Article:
The State Department recently released the 2013 Trafficking in Persons (TIP) Report. Image: U.S. Department of State The Office to Monitor and Combat Trafficking in Persons (TIP) at the U.S. State Department, which I had the privilege of directing, has put out the annual Trafficking in Persons Report. The report reflects candor on the global situation and on specific nations. Yet to deliver candid tough love in a way that persuades others to change, the United States needs to be credible in keeping its own house in order.

The report’s global statistics are striking. In the last year, there were 7,705 prosecutions and 4,746 convictions for human trafficking globally. These are welcome increases of 7 percent and 10.7 percent respectively from the year before.

Only 15 percent of prosecutions and less than 11 percent of convictions were related to labor rather than sexual exploitation. While indicating an area of impunity and a need for businesses to scrutinize global supply chains, these percentages are low given the International Labor Organization (ILO) 2012 finding that over three-quarters of trafficking victims in the private economy are exploited for labor. Justice demands that both types of trafficking—labor and sexual exploitation—be punished.

While holding perpetrators to account is necessary for victims to reclaim their dignity, even more important is ensuring victims’ protection and re-empowerment. This year’s report indicates that authorities identified 46,570 survivors globally, up 11.5 percent from the year before. Still, for those victims in the shadows of globalization who are never found, one cannot hope to offer housing, medical care, psychological counseling, job training, and economic self-sufficiency. The numbers identified are tiny compared to the total number of human trafficking victims a year, which the ILO conservatively estimates at 20.9 million.

As for specific countries, here’s a tip: don’t just look at the rank assigned. Read the country profile, and in particular the “Recommendations” paragraph. The diplomatic demarche the United States will deliver to a country on steps it should take to be considered for a higher future ranking is based on that crucial paragraph.

Still, since the grades have prompted change in numerous countries, they are significant. The State Department leadership deserves praise for taking the advice of the TIP Office on three nations reaching a time limit with a waiver for remaining on the Tier Two Watch List (the second lowest ranking). Russia, China, and Uzbekistan’s governments were each downgraded to Tier 3, signifying weak efforts to fight trafficking.

There are some efforts in all three nations one could exaggerate as pretext for an upgrade. The State Department’s top leaders must have been tempted to do so for perceived strategic reasons. Russia and China are needed for votes in the UN Security Council on Syria and otherwise. While horrendous on human rights, Russia and Uzbekistan have been helpful on access to supplying U.S. forces in Afghanistan. And China remains our banker. None of these is grounds for an assessment other than on the merits, and happily—surprisingly—they were not treated as such.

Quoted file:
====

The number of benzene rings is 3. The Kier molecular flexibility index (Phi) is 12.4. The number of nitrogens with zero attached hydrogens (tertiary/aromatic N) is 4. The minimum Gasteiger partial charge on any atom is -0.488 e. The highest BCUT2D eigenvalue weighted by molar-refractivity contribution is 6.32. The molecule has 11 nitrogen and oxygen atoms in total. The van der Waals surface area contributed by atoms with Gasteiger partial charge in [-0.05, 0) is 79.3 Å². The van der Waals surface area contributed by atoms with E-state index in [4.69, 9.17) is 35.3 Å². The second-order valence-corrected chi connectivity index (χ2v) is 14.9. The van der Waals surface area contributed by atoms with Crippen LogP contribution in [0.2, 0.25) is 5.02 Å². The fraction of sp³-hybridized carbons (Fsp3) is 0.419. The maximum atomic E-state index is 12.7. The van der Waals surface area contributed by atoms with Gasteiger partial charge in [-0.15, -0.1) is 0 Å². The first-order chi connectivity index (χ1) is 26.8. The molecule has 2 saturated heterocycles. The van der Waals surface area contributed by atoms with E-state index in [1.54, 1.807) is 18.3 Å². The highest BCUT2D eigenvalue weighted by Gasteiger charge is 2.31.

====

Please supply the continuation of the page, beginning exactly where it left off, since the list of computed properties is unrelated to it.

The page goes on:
India as U.S. strategic partner was given a light touch when it was boosted up from the Tier 2 Watch List in 2011. One way India did improve is in the national government’s steps to work more closely in task forces with state and local authorities to implement longstanding laws against bonded labor. It recalls how the United States must think about modeling for others so as to elicit their change.

Visiting India in 2008 as anti-trafficking envoy, I urged officials of the country's Ministry of Home Affairs to press state and local authorities to implement anti-bonded labor laws on the books since 1976. One Indian official argued that in federal systems like those of both the United States and India, the national government cannot make the state-level authorities do what is in their purview to decide. I countered that the U.S. Federal Government in the 1960s transcended a deference to states’ rights by making sure laws banning discrimination against African-Americans got implemented in states.

In June 2013, the U.S. Supreme Court decided to end a mandate under the 1965 Voting Rights Act on several (Southern) states requiring them to pass muster with the U.S. Justice Department. This is shameful, and it represents moving backwards.

To avoid hypocrisy, the U.S. Government has properly published official assessments on its own trafficking record since 2006, growing in detail over time. Yet the Supreme Court decision undercuts the United States’s ability to say that it is trying to look out for those denied access to justice—like human trafficking victims. My talking point five years ago just went up in smoke.